Do you have (or are you using) the tools to do your job…efficiently? Think about that word, efficiently, for a moment. By definition it means to perform or function in the best possible manner with the least waste of time and effort. So, ask yourself that question again and think about some of the things you know would improve your timeliness and decrease your efforts. Are there areas you have yet to explore due to lack of time or training? Has your company, or boss, ignored your suggestions for improvement? In my experience, the answer to both is yes!
The biggest offender I’ve seen is doing things manually. I’m constantly astounded by the various manual processes in place throughout companies. If you can automate your processes or find ways to eliminate duplication, why would you make it more difficult by doing it manually?
Here are several ideas to get you started:
Use your Outlook Calendar – Scheduling meetings or setting reminders has never been easier. This way you have minimal, if any, excuse for missing meetings and/or deadlines…hence keeping you out of hot water, improving your efficiency, and increasing your merit. You can also invite attendees and set reminders for others (hint, your boss will appreciate this gesture…there’s that merit benefit again).
What are some practical ways to use this feature? Go to the date you need to perform X task and set reminders. Any repetitive task you have, which you tend to forget due to overwhelming responsibilities, can be setup as a reminder. It can be set one time to re-remind you on a daily, weekly, bi-weekly, monthly or annual basis and can be altered with changing factors or priorities.
- Create an Excel spreadsheet for common issues – for example, in my line of work, we frequently have employees on leave of absence who owe the company for missed deductions. Each time this comes up, I open one of the previous files and change the employee name, pay dates and deductions and then Save As to create a new file for the corresponding employee.
The time-saver is that you can build formulas into your spreadsheet to add everything up for you vs. doing it manually (eliminating human errors) AND copy down for duplicate deductions. Additionally, your paycheck dates are typically the same number of days apart, so you can build formulas to populate the pay dates down for you (just be aware of payday changes around holidays).
- Scan/Email Your Documents – This one is a no-brainer to me, but it seems like so many people are fixed on faxing. There are several reasons to break this habit.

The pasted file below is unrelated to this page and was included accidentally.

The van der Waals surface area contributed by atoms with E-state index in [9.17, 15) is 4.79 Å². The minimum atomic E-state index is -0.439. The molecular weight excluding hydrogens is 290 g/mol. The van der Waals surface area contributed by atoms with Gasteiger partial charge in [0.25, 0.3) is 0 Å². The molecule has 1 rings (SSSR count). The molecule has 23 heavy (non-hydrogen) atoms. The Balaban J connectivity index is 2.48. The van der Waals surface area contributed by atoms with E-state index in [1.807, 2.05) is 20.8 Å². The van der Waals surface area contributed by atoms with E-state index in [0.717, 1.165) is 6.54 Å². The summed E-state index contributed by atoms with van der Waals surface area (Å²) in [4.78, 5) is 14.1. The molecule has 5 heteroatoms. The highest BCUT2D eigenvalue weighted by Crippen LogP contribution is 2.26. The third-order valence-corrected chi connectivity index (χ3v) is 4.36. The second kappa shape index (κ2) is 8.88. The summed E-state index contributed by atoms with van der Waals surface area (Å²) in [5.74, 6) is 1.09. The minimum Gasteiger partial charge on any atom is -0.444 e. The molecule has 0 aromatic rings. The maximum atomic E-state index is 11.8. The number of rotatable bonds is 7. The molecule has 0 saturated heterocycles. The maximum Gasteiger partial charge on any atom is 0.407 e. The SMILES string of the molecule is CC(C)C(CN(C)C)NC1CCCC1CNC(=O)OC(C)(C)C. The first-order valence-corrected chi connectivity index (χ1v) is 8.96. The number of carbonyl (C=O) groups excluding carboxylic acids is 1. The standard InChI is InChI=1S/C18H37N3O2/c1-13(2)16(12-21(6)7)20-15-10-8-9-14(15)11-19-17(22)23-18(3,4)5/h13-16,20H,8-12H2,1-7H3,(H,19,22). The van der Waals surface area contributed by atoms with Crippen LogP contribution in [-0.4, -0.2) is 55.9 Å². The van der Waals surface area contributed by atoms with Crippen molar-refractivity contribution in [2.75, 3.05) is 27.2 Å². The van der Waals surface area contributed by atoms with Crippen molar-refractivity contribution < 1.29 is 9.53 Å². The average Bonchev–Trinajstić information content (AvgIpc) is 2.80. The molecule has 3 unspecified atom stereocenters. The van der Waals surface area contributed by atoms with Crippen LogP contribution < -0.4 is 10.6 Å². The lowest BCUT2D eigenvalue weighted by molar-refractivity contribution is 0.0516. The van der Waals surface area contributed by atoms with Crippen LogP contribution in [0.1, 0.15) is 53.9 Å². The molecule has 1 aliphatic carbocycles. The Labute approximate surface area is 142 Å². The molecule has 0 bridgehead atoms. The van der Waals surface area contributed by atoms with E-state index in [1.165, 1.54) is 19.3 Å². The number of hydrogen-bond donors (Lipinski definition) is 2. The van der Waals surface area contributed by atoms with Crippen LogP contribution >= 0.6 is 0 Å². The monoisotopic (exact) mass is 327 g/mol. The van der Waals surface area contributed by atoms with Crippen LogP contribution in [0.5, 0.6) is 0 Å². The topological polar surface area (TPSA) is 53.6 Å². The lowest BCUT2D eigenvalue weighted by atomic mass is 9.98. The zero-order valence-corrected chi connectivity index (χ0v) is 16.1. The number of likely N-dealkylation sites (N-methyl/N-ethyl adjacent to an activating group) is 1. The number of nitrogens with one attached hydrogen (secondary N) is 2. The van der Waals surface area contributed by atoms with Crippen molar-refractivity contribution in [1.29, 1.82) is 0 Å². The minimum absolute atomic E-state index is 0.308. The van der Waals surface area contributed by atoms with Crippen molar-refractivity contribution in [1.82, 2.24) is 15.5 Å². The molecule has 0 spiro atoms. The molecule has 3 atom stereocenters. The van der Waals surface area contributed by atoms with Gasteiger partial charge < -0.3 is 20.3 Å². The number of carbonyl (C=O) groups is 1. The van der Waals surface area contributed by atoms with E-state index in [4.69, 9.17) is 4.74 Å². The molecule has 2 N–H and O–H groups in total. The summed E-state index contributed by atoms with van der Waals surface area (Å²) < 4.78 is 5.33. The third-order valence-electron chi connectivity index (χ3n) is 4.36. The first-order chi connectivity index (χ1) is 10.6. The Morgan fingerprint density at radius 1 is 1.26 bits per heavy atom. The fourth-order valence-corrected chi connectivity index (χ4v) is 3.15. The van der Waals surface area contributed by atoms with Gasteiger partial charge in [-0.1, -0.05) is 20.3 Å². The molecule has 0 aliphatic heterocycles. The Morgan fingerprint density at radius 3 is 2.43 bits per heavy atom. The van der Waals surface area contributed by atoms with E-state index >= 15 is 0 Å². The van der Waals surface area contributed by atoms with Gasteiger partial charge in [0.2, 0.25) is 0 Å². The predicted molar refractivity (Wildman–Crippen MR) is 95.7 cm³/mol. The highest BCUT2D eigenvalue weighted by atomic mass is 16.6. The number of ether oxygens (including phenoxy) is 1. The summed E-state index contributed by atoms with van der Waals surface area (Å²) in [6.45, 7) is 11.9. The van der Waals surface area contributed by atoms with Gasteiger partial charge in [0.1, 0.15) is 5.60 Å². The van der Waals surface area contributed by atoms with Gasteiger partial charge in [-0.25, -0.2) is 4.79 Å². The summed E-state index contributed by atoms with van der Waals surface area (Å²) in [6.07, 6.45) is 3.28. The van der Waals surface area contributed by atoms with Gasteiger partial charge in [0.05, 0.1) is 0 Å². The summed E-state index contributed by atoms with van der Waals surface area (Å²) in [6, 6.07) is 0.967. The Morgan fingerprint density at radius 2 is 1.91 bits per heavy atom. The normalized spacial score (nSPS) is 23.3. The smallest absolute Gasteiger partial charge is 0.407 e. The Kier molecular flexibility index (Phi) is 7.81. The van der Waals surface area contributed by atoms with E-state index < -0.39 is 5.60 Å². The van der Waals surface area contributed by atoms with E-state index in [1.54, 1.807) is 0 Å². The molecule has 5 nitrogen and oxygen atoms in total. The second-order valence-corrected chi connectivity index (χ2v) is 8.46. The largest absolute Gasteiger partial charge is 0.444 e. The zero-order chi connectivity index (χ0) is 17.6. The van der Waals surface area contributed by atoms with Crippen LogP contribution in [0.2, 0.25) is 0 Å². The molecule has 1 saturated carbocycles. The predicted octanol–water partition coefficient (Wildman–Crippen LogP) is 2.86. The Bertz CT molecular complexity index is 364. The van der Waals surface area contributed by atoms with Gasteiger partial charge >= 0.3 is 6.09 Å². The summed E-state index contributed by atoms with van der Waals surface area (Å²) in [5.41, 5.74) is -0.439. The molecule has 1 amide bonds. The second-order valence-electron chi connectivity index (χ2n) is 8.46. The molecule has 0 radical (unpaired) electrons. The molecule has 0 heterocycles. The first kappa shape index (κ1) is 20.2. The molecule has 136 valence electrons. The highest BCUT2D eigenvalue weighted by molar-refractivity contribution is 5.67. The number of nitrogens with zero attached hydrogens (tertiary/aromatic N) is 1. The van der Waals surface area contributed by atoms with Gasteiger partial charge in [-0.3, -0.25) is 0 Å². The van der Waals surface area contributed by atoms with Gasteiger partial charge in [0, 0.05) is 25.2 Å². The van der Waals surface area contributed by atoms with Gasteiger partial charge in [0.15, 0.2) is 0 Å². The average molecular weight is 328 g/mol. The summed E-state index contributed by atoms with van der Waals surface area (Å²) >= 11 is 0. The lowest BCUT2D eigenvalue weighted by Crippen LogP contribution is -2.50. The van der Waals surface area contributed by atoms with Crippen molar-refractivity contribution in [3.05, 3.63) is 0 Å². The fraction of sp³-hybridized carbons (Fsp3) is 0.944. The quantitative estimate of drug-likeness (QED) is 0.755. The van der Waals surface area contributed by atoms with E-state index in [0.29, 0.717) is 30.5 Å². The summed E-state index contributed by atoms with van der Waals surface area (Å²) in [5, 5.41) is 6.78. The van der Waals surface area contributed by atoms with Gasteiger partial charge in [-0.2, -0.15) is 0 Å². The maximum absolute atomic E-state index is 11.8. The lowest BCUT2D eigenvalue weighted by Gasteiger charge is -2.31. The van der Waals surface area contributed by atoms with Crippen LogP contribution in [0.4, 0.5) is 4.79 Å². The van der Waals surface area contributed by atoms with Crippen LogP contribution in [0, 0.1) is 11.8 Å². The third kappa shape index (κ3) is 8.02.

1. Unless something has changed, sending a fax costs money for long distance communications.
2. The person receiving the document(s) may not need them on paper. In most cases, electronic copies are sufficient (this is the age of technology, right??).
3. If you scan the document, you can keep your own electronic copy (and recycle the paper copy if you’re greenly inclined).
4. Sending documents by email gives you, and the recipient, a communication trail with time/date stamps on it (especially handy for those who pretend they never get your documents).
5. If you want proof of the communication, using a fax machine means you have to wait for the confirmation, print one afterwards (manually in some cases), and file it by paper.
6. Fax numbers change over time and communications are rarely sent to notify senders of those changes.
7. If you send an email to a person no longer with the company, or no longer performing those duties, you will generally get a response of such and you can make the necessary adjustments in your contacts and future communication efforts.
It almost feels like I could do an entire article on this topic alone. Apparently this concept is important to me. If you’re still not sold on it, call me and we’ll go over it again. If you don’t know how to accomplish the task, tap the nearest techie and enlist his/her assistance. I’m sure they’ll be glad to bring you up to date.
- Use Your “Find” Function – In most computer systems, programs or websites, there are functions available to find keywords. It amazes me how many people lack the knowledge of this option, yet would use it every day if they: a) knew about it and, b) knew how to use it.